Essay: Job Hunting

Much has been written about American jobs moving to China. Finding myself full of the free time joy of unemployment, last week I flew over there to visit my old job and see how it was settling in.

I could not afford the airfare on my own, but as luck would have it the Industrial Commercial Bank of China was more than happy to float me a loan. While I was in the office I simply could not resist borrowing a little extra to make a down payment on a sweet short sale I have had my eye on since it went into foreclosure.

Fifteen hours later I unfolded myself out of my United overhead compartment seat at Guangzhou Baiyun International Airport. It was the only seat they had available. First and business class were completely taken up by American manufacturing, which had upgraded using frequent flier miles. Economy class was sold out but the seats were empty, purchased by the Chinese because they did not know what else to do with the rest of their three trillion of our dollars once they had filled every swimming pool in the country with Ben Franklins.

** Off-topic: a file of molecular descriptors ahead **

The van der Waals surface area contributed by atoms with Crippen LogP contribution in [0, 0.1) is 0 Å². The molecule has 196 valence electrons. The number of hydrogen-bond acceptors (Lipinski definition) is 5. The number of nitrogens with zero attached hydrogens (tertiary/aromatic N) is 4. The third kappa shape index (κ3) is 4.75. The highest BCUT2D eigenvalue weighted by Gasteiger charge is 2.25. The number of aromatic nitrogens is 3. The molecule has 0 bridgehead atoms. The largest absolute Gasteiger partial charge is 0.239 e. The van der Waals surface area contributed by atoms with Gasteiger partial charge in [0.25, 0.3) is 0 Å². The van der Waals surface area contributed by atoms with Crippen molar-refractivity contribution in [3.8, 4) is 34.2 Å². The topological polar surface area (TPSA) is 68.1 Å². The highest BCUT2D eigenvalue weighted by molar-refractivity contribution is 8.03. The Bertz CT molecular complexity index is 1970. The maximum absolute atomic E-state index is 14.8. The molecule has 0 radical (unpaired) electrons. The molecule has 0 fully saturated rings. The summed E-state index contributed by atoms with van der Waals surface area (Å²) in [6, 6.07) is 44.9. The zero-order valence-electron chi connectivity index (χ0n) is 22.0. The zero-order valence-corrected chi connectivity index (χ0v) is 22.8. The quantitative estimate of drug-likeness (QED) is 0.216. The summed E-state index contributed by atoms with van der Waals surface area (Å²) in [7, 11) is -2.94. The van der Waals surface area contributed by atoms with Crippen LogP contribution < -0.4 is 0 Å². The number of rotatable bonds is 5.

My job had been as a regulatory attorney for a medium-sized financial planning firm. Pulling out my pocket Mandarin phrasebook, I approached the airport information desk. The closest thing in the book to “Where is my job?” was “Where is the bathroom?” After several mangled attempts at producing the proper tones, I gave up and pointed at the page. The guide pointed at the male silhouette sign down the hall.

At baggage claim I bumped into the jobs that had been on my flight. They were waiting on a shuttle out to the industrial park. There was room for one more on the luggage rack, so I tagged along.

My job was not at the industrial park, and let me tell you something: whosever jobs that were there had really let themselves go. One job was sticking Intel Inside stickers onto laptops as they came off the assembly line for twelve hours a day. One job was pushing the on/off switch of new cell phones to make sure they could turn on. One job was pushing it again to make sure they could turn off.

As many jobs as got off the airport shuttle at the industrial park also got on for the return trip. I flagged down one that was carrying a ball of yarn and asked if it was going home to America. It laughed and went back to studying its Vietnamese phrasebook.

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